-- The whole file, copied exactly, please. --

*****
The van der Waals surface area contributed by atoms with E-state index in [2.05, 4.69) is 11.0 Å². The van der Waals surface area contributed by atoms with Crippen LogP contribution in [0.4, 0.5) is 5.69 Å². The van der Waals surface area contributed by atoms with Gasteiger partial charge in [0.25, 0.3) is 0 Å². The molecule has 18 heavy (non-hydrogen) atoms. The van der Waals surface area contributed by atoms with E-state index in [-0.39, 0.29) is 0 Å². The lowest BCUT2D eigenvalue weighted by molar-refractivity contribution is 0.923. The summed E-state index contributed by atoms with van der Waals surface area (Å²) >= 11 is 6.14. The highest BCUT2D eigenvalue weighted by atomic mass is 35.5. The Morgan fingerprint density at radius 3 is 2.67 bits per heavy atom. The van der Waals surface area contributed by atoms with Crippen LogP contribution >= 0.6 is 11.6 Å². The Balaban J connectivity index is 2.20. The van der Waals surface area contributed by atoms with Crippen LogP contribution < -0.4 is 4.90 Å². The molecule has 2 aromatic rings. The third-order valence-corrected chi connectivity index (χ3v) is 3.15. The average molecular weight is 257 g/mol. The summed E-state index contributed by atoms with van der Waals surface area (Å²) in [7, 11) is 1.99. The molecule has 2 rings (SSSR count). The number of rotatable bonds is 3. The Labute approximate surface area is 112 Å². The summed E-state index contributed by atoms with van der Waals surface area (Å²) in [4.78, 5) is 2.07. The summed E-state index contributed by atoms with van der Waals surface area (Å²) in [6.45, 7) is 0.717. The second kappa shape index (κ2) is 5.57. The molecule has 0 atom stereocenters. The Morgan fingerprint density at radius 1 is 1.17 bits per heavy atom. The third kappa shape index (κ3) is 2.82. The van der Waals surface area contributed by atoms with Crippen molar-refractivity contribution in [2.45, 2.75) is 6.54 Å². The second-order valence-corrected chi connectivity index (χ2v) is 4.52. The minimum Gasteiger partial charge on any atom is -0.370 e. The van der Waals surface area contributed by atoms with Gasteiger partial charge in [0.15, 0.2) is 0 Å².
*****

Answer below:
The van der Waals surface area contributed by atoms with E-state index in [2.05, 4.69) is 11.0 Å². The van der Waals surface area contributed by atoms with Crippen LogP contribution in [0.4, 0.5) is 5.69 Å². The van der Waals surface area contributed by atoms with Gasteiger partial charge in [0.25, 0.3) is 0 Å². The molecule has 18 heavy (non-hydrogen) atoms. The van der Waals surface area contributed by atoms with E-state index in [-0.39, 0.29) is 0 Å². The lowest BCUT2D eigenvalue weighted by molar-refractivity contribution is 0.923. The summed E-state index contributed by atoms with van der Waals surface area (Å²) >= 11 is 6.14. The highest BCUT2D eigenvalue weighted by atomic mass is 35.5. The Morgan fingerprint density at radius 3 is 2.67 bits per heavy atom. The van der Waals surface area contributed by atoms with Crippen LogP contribution >= 0.6 is 11.6 Å². The Balaban J connectivity index is 2.20. The van der Waals surface area contributed by atoms with Crippen LogP contribution < -0.4 is 4.90 Å². The molecule has 2 aromatic rings. The third-order valence-corrected chi connectivity index (χ3v) is 3.15. The average molecular weight is 257 g/mol. The summed E-state index contributed by atoms with van der Waals surface area (Å²) in [7, 11) is 1.99. The molecule has 2 rings (SSSR count). The number of rotatable bonds is 3. The Labute approximate surface area is 112 Å². The summed E-state index contributed by atoms with van der Waals surface area (Å²) in [4.78, 5) is 2.07. The summed E-state index contributed by atoms with van der Waals surface area (Å²) in [6.45, 7) is 0.717. The second kappa shape index (κ2) is 5.57. The molecule has 0 atom stereocenters. The Morgan fingerprint density at radius 1 is 1.17 bits per heavy atom. The third kappa shape index (κ3) is 2.82. The van der Waals surface area contributed by atoms with Crippen molar-refractivity contribution in [2.45, 2.75) is 6.54 Å². The second-order valence-corrected chi connectivity index (χ2v) is 4.52. The minimum Gasteiger partial charge on any atom is -0.370 e. The van der Waals surface area contributed by atoms with Gasteiger partial charge in [0.15, 0.2) is 0 Å².